Although treated wood is protected against decay and termite attack, the application of a water-repellent sealer to all exposed wood surfaces is recommended upon completion of construction. Solid-color stains should never be used on flat surfaces such as decks and porches, because of their low resin content. Even if your deck is made of pressure-treated lumber, redwood, cedar, or some other durable species, it’s at risk the moment the last nail is driven home. Choosing from among the several hundred deck cleaners, stains, and sealers out there is less simple. Weather wreaks havoc on unprotected wood, even pressure-treated pine, tropical hardwoods, cedar, redwood, and others that are resistant to rot and insect damage. Toners and semi-transparent stains also protect wood against moisture while offering some protection against the sun’s rays (Figure 2).
When to paint, stain, or apply water repellent to pressure treated wood. And when it comes to outdoor projects, it’s not finished until it’s been stained, sealed or painted. The most common deck wood used in America. Pressure treated wood is typically a low quality pine selected for it’s high content of sapwood and low content of heartwood. The result is an exterior-grade wood that’s ideal for building decks, fences, sheds, picnic tables, swing sets, and other outdoor projects. Allow treated wood to dry thoroughly before staining or painting.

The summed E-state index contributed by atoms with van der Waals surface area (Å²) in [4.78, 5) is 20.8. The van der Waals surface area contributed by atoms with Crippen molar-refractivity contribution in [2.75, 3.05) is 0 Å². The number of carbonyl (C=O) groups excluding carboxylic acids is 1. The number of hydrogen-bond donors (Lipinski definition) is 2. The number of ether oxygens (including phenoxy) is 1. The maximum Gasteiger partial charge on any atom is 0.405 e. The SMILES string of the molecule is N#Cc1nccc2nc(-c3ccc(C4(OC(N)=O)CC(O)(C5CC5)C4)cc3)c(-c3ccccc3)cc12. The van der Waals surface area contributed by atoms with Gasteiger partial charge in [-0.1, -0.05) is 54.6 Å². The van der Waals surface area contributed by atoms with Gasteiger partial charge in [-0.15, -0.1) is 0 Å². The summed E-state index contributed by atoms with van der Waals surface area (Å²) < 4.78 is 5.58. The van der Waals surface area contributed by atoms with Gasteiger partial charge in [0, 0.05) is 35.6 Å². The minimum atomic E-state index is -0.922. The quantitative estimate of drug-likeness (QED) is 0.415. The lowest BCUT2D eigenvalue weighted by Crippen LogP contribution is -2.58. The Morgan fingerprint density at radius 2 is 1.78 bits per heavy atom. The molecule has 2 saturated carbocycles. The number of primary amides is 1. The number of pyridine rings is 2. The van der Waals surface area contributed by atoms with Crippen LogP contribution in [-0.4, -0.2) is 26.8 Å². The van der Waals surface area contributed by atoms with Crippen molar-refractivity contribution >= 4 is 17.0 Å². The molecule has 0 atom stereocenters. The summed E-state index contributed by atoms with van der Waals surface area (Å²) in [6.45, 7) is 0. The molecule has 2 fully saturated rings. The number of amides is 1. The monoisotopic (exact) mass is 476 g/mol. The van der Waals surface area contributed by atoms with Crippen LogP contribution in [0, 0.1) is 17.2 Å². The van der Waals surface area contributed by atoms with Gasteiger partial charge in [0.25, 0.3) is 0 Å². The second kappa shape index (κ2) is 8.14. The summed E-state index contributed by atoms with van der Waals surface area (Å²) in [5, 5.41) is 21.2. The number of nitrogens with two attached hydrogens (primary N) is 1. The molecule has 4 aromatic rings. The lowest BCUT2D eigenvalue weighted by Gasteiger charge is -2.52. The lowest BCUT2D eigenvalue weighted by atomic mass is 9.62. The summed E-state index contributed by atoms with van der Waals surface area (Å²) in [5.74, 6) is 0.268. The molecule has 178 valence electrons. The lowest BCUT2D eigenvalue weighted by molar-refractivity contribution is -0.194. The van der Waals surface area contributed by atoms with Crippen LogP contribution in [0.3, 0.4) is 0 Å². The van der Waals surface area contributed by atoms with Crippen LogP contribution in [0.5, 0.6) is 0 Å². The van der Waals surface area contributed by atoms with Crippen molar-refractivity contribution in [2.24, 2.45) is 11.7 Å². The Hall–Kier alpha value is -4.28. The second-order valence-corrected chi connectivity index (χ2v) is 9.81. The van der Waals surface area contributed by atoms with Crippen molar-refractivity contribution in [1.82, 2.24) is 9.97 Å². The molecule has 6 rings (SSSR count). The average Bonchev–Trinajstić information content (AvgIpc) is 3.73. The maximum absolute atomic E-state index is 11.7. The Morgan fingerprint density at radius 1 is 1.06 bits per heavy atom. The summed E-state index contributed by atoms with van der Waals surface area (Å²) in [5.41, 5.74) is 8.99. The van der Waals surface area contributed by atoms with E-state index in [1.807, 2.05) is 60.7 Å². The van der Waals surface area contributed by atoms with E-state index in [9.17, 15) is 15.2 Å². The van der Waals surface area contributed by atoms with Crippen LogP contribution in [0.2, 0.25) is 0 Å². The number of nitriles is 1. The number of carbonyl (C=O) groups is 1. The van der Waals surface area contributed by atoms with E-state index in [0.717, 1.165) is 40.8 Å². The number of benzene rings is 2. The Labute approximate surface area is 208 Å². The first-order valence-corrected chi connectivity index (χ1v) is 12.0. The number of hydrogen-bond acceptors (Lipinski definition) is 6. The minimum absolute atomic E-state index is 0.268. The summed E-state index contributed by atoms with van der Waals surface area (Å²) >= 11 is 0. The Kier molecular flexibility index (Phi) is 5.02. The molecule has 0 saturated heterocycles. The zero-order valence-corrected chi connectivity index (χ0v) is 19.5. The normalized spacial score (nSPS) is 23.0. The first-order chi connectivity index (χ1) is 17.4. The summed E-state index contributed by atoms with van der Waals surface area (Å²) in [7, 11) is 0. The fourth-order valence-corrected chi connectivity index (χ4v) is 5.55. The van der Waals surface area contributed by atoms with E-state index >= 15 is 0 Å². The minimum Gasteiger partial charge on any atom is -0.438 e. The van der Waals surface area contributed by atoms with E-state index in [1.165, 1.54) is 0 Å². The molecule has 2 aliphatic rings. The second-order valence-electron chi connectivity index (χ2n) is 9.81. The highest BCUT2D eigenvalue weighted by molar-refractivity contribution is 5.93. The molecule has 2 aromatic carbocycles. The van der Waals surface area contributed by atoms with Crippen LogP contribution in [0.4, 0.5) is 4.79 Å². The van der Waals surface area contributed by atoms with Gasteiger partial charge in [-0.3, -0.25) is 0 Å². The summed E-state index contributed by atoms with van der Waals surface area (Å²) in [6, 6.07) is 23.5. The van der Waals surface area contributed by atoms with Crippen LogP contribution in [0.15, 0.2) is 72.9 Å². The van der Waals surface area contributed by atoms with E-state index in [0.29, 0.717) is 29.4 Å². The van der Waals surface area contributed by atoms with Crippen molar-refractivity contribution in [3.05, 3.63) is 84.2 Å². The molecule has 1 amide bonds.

A pressure treated wood deck needs special consideration when staining or sealing it. Pressure treated wood has preservatives (including arsenic) that are forced deeply into the wood fibers to protect against rot, mildew, and termites. Staining pressure treated wood..it can be a pain! It can be a pain! One of my buddies used the Olympic Deck Cleaner on his mildewed deck and he couldn’t thank me enough for the recommendation. Shop our selection of Exterior Stain in the Paint Department at The Home Depot. Semi-Transparent Deck, Fence and Siding Wood Stain. Model 507705.
Sealing, Painting And Staining Pressure Treated Wood
This should bring the wood back to it’s bare state and at that point our Extreme Wood Stain would work great on your pressure treated deck. Will deck joists and support beams treated to above ground retention levels (UC3B) remain building code compliant under the American Wood Protection Association s (AWPA) Use Category System (AWPA-UCS) guidelines? Yes. If you don t like the idea of repainting every two or three years, consider staining the pressure-treated wood instead. Stain or seal dry wood – the time it takes for wood to dry out depends on the climate and the wood’s exposure to the sun. During the summer, pressured-treated lumber can dry in a few days in full sun. In summer in the American southwest, deck lumber open to sunshine can dry in a few days. Once the wood is dry, the procedure for painting treated wood is no different from that for painting untreated wood.